However, in the name of tradition, and to celebrate our Entertain editor’s engagement (yes gentlemen, she is taken), we’ve taken a closer look at some of our favorite wedding cake toppers, and one cake without. So here are 17 of the most interesting ones we found.

Happy topping, everyone.

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Kristen Abele and James Schulman: How We Had A Beach Wedding For Under …

Think it’s impossible to have a beautiful beach wedding on a budget? Miami-based couple Kristen Abele and James Schulman, both 28, will prove you wrong. After spending a total of $8,000 on their January 2012 nuptials ($20,000 less than what the average couple in Miami shells out for a wedding), Abele shares how she and her now-husband were able to pull it off. (As told to Natasha Burton)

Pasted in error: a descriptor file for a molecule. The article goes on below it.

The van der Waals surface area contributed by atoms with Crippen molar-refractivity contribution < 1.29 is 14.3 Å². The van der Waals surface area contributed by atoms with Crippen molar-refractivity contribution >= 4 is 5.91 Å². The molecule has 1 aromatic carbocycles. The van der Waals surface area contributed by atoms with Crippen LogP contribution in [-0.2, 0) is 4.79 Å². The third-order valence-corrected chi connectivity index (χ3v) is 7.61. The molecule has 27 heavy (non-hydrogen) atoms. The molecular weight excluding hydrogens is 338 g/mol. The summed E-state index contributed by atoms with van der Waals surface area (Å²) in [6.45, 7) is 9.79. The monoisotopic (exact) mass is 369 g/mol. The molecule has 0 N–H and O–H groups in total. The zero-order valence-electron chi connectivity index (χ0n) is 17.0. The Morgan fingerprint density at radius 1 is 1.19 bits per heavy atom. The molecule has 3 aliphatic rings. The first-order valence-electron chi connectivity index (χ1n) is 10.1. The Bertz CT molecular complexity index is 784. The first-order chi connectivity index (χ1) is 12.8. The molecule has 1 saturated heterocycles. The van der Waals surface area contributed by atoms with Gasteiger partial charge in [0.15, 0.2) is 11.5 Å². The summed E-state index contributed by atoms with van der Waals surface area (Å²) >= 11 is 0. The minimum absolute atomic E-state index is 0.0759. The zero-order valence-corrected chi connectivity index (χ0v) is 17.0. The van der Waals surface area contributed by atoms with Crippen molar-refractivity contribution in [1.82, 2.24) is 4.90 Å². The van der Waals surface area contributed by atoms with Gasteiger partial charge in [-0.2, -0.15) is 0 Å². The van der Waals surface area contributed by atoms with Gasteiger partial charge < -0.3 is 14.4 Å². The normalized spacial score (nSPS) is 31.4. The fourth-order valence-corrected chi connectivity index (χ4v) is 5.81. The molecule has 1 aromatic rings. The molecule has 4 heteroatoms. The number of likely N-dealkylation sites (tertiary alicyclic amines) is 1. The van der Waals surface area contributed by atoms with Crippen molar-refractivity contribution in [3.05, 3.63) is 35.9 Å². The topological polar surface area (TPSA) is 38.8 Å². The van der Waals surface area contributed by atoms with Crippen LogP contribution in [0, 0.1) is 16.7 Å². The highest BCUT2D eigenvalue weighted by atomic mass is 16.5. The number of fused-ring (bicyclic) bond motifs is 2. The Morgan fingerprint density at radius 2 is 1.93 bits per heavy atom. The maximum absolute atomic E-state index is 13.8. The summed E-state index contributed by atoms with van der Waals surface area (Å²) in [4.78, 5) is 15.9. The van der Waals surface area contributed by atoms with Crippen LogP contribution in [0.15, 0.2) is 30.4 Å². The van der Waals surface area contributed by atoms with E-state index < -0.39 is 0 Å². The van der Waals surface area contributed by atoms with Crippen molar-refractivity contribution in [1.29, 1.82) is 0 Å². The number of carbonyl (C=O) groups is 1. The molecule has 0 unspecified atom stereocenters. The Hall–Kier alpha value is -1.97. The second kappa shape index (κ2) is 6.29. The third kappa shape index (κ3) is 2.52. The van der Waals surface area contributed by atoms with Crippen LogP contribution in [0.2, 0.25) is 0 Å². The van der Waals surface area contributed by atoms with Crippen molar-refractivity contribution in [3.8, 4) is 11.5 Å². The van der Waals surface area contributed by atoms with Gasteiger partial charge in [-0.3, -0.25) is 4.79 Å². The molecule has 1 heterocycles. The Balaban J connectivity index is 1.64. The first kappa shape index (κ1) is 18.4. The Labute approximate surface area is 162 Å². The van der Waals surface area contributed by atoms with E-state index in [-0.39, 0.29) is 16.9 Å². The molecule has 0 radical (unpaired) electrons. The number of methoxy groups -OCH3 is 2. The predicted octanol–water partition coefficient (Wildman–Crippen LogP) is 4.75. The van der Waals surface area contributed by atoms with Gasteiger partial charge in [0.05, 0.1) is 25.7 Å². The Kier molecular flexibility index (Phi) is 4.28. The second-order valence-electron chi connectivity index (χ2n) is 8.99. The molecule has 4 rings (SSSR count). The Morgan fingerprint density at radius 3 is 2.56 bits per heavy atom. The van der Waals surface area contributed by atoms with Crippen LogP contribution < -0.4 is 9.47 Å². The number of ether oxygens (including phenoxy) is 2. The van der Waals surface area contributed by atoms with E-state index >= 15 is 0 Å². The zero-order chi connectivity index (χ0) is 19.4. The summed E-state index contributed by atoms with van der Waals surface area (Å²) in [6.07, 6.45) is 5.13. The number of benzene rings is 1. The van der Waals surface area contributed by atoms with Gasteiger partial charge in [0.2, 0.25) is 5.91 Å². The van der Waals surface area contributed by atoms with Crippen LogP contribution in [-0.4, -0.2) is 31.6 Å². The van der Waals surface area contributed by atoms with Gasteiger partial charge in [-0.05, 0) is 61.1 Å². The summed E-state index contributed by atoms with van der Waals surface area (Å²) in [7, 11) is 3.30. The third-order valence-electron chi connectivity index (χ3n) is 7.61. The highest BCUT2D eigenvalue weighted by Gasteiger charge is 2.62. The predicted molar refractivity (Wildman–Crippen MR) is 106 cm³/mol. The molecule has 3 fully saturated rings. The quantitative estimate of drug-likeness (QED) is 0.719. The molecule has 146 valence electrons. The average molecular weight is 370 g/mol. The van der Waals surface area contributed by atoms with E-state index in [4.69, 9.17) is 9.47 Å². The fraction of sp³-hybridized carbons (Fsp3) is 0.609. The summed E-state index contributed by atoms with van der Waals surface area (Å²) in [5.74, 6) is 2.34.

Deciding to spend less on our wedding wasn’t so much a big, conscious decision as it was a life necessity.

James and I had always wanted to own our own business together and the timing happened to just work out right before we got engaged for us to begin our endeavor: a content marketing and copywriting business based here in Miami, called The Found Gen. We started to test the waters with clients and quickly found ourselves in demand — which is the best case scenario for any new business.

Given that we were in the first year of business when we started planning our wedding, our budget was a priority. We needed to be able to pay rent each month and buy groceries before we could worry about cake toppers and table settings. But regardless of our financial situation, our style didn’t call for all the lavish luxuries that some weddings demand.